New method aids gene study in cereal plants.
Scientists in Japan have developed a practical way to target and delete a specific gene in a plant. Their method should help them to work out which plant genes do what, and may lead to more publicly acceptable genetically engineered foods.
Shigeru Iida and his colleagues at the National Institute for Basic Biology in Okazaki, Japan, knocked out specific genes in rice1, a staple food for more than half the world. To do this they increased the efficiency of a technique called homologous recombination.
Homologous recombination has been used for decades in studies of bacteria and yeast to examine the inner workings of the cell and model human disease. But it has never worked well enough in plants to study their genes. To find out which genes control fruit production or make plants resistant to drought, scientists have had to insert disruptive DNA randomly into plant genomes.
Iida's tweaked the technique to make it almost 10 times more efficient than before - it now works in 1 plant in every 100. This is "in the ballpark of being practical" in the lab, says Benjamin Burr of the Brookhaven National Laboratory in New York, who studies maize and cotton genes. This tool will be especially important when the rice genome sequence is completed later this year, he adds.
"In principle, the technique should also work in other plants, including cereals" such as maize and wheat, says Iida. He anticipates that it will help scientists to discover the function of the thousands of unknown plant genes or to improve agricultural yields.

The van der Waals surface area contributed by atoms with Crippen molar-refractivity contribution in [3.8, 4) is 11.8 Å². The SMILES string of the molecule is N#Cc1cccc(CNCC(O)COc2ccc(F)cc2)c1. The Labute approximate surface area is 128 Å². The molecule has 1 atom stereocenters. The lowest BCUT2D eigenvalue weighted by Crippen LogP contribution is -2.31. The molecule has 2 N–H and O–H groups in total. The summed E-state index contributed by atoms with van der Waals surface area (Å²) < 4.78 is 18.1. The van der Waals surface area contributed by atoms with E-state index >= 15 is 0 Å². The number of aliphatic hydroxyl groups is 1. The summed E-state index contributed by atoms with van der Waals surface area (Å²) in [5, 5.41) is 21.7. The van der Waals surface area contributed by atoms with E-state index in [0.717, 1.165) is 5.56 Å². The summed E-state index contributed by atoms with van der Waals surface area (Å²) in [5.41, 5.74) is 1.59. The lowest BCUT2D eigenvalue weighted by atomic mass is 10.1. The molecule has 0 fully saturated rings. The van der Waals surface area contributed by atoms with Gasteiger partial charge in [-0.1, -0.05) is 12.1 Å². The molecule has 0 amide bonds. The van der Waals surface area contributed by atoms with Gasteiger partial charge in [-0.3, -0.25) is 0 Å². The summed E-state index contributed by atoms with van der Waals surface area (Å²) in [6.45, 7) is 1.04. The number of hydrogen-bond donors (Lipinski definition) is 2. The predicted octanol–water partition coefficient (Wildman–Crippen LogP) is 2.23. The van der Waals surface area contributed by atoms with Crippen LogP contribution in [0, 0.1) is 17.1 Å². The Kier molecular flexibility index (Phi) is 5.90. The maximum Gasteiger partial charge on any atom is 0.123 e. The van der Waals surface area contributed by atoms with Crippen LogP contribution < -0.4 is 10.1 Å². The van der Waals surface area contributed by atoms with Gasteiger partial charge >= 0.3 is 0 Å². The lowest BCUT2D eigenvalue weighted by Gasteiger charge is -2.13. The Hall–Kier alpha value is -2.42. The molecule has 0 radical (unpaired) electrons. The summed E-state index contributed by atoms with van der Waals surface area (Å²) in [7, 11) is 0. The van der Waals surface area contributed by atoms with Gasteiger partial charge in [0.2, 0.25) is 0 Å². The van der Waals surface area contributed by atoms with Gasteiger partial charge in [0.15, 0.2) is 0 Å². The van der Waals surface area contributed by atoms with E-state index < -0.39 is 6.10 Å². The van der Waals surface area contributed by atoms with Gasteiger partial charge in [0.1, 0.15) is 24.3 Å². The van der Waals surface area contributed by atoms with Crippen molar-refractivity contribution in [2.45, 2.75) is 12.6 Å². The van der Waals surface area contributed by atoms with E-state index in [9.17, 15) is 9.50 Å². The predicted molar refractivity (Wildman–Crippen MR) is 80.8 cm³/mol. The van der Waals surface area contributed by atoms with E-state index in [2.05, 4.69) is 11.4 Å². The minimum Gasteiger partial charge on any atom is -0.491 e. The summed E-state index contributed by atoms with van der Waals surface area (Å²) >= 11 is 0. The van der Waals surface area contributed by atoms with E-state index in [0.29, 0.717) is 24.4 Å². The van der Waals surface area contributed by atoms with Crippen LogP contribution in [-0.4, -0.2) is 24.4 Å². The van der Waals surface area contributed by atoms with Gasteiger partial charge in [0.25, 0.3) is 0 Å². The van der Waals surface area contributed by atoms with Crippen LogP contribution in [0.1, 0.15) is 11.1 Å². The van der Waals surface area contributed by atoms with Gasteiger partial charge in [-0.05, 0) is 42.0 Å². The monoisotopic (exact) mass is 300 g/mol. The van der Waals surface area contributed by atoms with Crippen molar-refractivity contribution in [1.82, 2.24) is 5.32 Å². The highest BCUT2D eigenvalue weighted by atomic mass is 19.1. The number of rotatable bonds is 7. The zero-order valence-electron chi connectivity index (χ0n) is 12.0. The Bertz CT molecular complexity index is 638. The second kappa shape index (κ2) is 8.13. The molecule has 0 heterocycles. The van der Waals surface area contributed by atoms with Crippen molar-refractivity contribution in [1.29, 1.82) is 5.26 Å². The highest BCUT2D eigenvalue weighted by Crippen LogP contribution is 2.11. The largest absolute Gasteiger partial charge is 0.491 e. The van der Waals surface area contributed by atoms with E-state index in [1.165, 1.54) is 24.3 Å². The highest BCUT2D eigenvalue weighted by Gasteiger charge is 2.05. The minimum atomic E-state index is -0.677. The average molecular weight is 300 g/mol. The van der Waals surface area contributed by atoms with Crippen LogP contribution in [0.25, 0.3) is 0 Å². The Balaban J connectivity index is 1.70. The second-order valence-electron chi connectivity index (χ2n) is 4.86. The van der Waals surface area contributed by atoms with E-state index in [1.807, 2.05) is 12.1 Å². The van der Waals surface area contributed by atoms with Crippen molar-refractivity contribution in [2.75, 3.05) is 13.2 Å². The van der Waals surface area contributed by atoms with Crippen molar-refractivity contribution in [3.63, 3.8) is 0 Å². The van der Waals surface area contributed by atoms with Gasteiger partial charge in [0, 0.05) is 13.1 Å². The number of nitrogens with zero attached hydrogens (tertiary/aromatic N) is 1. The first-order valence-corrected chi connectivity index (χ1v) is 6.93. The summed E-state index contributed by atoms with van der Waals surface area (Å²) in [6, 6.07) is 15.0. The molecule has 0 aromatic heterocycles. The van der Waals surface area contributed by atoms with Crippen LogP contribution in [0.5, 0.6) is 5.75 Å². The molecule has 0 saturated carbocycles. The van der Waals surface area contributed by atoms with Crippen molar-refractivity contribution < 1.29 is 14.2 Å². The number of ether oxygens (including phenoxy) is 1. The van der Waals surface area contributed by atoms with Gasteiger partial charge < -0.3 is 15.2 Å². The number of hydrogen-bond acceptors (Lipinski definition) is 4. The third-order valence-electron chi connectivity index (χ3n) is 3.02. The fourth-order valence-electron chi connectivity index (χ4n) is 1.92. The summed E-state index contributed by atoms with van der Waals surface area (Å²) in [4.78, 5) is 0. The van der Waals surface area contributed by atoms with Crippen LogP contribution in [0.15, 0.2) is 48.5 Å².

“The potential to alter the natural copy of a gene and leave nothing else behind could revolutionize genetic engineering Martin Yanofsky , University of California San Diego”
The rice work is nothing new scientifically, points out Martin Yanofsky at University of California, San Diego. In 1997 his group used recombination to knock out a gene in thale cress, Arabidopsis thaliana2. They had to screen 750 plants to find one where the gene was missing.
But Yanofsky concedes that the study is "an enormous achievement that could be applicable to any genes in cereals". He adds: "The potential to alter the natural copy of a gene and leave nothing else behind could revolutionize genetic engineering."
Current techniques concern environmental groups because they modify food crops by inserting mixed stretches of plant and viral or bacterial DNA in random positions that might disrupt more than the target gene. A more accurate approach that tweaks the plant gene in its original spot without recourse to foreign material could allay some of these fears.
Terada, R., Urawa, H., Inagaki, Y., Tsugane, K. & Iida, S. Efficient gene targeting by homologous recombination in rice. Nature Biotechnology, Published online DOI: 10.1038/nbt737, (2002).
Kempin, S.A. et al. Targeted disruption in Arabidopsis. Nature, 389, 802 - 803 (1997).
University of California San Diego